Arthur Cleveland Bent Papers
A life-long resident of Taunton, Massachusetts, Arthur Cleveland Bent (1866-1954) was only six when his mother died and when a concerned father began to bring his "sickly son" on nature walks to improve his health. Bent's passion for birds began with these walks. Educated formally in local public schools and at the Bristol Academy, Bent entered Harvard College, graduating with honors in the class of 1889. His sickly youth and Victorian ideals of manhood instilled in Bent a deep interest in physical fitness, which was reflected in a broken nose received in a boxing match and a habit of working with an axe and weights until he was 80 years old. His habits served him well as an oologist, as he made precarious climbs to collect eggs until he was nearly 75.
Putting his Harvard degree to work, Bent entered business after graduation, beginning with work in banking before moving on through positions in the cotton industry and as an executive in the utilities business. The apex of his business career came in 1892 when he and John Scott purchased the Plymouth Electric Light Company from General Electric, and although the firm nearly went bankrupt in the panic of 1893, Bent held on and returned the company to profitability, serving as president and treasurer from 1900 to 1931. Well and widely respected, he sat upon a number of boards of directors and was active in a variety of civic and religious organizations.
It was his avocational interest in ornithology, however, that came to define his life. Having been fascinated with birds from his undergraduate years at Harvard, Bent's ambition drew him into close correspondence with the emerging class of professional academic ornithologists as early as 1885, when he became a natural history correspondent for Spencer Baird of the Smithsonian Institution. An avid collector and true Victorian scientist, Bent was a scientist with a gun and wide sights. His personal collection of bird specimens eventually rose to almost 3,500 skins, most of which are now housed at Harvard's Museum of Comparative Zoology, and he was even more industrious as an oologist, collecting over 30,000 eggs which form a significant part of the collections of the United States National Museum. An active member of the National Audubon Society, the Bristol County Academy of Sciences (President, 1915), and the Nuttall, Wilson, and Cooper ornithological clubs, Bent was particularly closely involved with the American Ornithologist's Union (AOU), in which he was named a Fellow (1902) and served as editor of the Union's journal, The Auk, vice president (1929-1934), and finally president (1935-1937).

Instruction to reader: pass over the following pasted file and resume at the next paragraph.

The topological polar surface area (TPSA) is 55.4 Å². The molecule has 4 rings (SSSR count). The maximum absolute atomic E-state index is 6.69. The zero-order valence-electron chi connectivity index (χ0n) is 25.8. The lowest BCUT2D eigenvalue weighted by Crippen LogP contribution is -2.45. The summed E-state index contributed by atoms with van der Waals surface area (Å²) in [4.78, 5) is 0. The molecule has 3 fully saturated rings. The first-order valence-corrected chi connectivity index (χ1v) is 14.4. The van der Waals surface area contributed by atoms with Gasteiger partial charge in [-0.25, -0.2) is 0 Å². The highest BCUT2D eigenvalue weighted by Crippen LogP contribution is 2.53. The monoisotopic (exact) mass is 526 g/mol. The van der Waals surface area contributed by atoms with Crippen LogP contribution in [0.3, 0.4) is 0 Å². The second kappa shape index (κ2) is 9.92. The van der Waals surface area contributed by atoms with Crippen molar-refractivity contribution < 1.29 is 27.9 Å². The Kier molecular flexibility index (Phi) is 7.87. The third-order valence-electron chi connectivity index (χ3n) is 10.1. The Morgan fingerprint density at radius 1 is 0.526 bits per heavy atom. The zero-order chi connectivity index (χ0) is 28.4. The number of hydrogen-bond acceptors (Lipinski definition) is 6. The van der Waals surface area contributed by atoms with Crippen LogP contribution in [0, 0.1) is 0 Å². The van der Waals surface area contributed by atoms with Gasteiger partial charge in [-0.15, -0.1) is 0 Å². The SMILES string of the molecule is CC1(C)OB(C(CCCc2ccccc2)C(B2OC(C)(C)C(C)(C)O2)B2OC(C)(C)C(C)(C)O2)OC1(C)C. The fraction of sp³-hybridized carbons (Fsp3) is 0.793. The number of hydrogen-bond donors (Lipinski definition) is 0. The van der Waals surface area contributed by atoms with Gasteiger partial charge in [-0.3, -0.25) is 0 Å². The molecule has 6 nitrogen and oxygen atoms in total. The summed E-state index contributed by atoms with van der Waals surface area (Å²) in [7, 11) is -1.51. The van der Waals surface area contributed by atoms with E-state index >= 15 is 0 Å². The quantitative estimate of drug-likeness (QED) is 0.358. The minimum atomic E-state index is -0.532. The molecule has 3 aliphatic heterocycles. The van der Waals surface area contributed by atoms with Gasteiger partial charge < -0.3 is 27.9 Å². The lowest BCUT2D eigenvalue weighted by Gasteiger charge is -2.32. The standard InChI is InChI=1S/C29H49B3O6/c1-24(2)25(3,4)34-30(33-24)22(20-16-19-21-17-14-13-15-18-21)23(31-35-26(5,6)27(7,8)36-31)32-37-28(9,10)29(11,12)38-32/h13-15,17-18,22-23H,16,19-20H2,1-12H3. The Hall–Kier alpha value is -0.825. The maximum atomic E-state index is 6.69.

From 1900 on, and particularly after his retirement from day to day work in his firm, Bent took annual birding excursions to far flung sites from Florida to the southwestern U.S., California to the Pacific Northwest and Alaska, Saskatchewan, Nova Scotia, and Labrador. The culmination of his ornithological work came when Bent approached Baird with the offer to assume control of the influential Smithsonian series, Life Histories of North American Birds, after its founder, Charles Bendire, died in 1897. Beginning what he called his "life's work" in 1910, Bent published eighteen volumes on birds between 1919 and 1953, approaching them systematically from blackbirds to raptors. Although he passed away in 1954, a nineteenth volume appeared posthumously under Bent's name, with two more volumes added later by Warren Taber, using the notes, photographs, and outlines left in Bent's collection.
Timeline of Bent's life